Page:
Some areas of the curriculum can include or raise subject matter which is sexually explicit, or of an otherwise sensitive nature. Care should be taken to ensure that resource materials cannot be misinterpreted and clearly relate to the learning outcomes identified by the lesson plan. This plan should highlight particular areas of risk and sensitivity. The curriculum can sometimes include or lead to unplanned discussion about subject matter of a sexually explicit or otherwise sensitive nature. Responding to pupils' questions can require careful judgement and staff may wish to take guidance in these circumstances from a senior member of staff. Care should also be taken to abide by the School’s policy on sex and relationships education and the wishes of parents. Parents have the right to withdraw their children from all or part of any sex education provided (but not from the biological aspects of human growth and reproduction necessary under the science curriculum).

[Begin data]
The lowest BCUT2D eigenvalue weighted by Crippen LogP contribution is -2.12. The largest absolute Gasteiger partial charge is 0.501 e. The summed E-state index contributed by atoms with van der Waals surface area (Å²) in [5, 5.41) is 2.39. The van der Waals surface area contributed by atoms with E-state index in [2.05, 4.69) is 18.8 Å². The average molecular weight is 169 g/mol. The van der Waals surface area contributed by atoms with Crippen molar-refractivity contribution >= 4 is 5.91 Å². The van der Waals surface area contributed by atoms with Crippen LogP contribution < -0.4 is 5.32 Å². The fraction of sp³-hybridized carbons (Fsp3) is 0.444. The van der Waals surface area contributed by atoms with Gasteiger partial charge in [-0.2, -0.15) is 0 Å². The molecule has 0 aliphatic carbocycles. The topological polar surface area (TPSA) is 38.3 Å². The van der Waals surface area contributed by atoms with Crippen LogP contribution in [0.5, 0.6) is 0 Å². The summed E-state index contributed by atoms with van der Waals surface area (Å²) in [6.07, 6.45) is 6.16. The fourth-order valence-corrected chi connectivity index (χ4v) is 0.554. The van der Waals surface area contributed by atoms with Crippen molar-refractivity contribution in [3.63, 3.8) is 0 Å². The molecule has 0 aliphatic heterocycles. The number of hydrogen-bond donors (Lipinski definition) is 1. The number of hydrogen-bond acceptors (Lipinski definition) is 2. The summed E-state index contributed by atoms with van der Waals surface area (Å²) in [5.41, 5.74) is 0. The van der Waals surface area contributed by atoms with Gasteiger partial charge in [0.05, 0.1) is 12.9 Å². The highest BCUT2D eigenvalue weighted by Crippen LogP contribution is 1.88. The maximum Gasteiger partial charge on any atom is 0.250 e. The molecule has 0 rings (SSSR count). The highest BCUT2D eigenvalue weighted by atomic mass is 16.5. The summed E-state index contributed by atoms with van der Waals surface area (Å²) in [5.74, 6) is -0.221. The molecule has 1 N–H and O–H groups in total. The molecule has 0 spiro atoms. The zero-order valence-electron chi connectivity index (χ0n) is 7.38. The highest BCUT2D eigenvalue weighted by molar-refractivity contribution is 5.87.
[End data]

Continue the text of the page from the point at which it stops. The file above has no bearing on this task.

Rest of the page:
22. Photography, Videos and Mobile Phones
Many school activities involve recording images. These may be undertaken as part of the curriculum, extra school activities, for publicity, or to celebrate achievement. All members of staff need to be aware of the potential for these aspects of teaching to be misused for pornographic or 'grooming' purposes. Careful consideration should be given as to how these activities are organised and undertaken. Staff should remain sensitive to any children who appear uncomfortable and should recognise the potential for misinterpretation. Using images of children for publicity purposes will require the age - appropriate consent of the individual concerned and their legal guardians. Images should not be displayed on websites, in publications or in a public place without such consent. The definition of a public place includes areas where visitors to the school have access. It is recommended that when using a photograph, the following guidance should be followed:
- if the photograph is used, avoid naming the pupil
- if the pupil is named, avoid using their photograph
- schools should establish whether the image will be retained for further use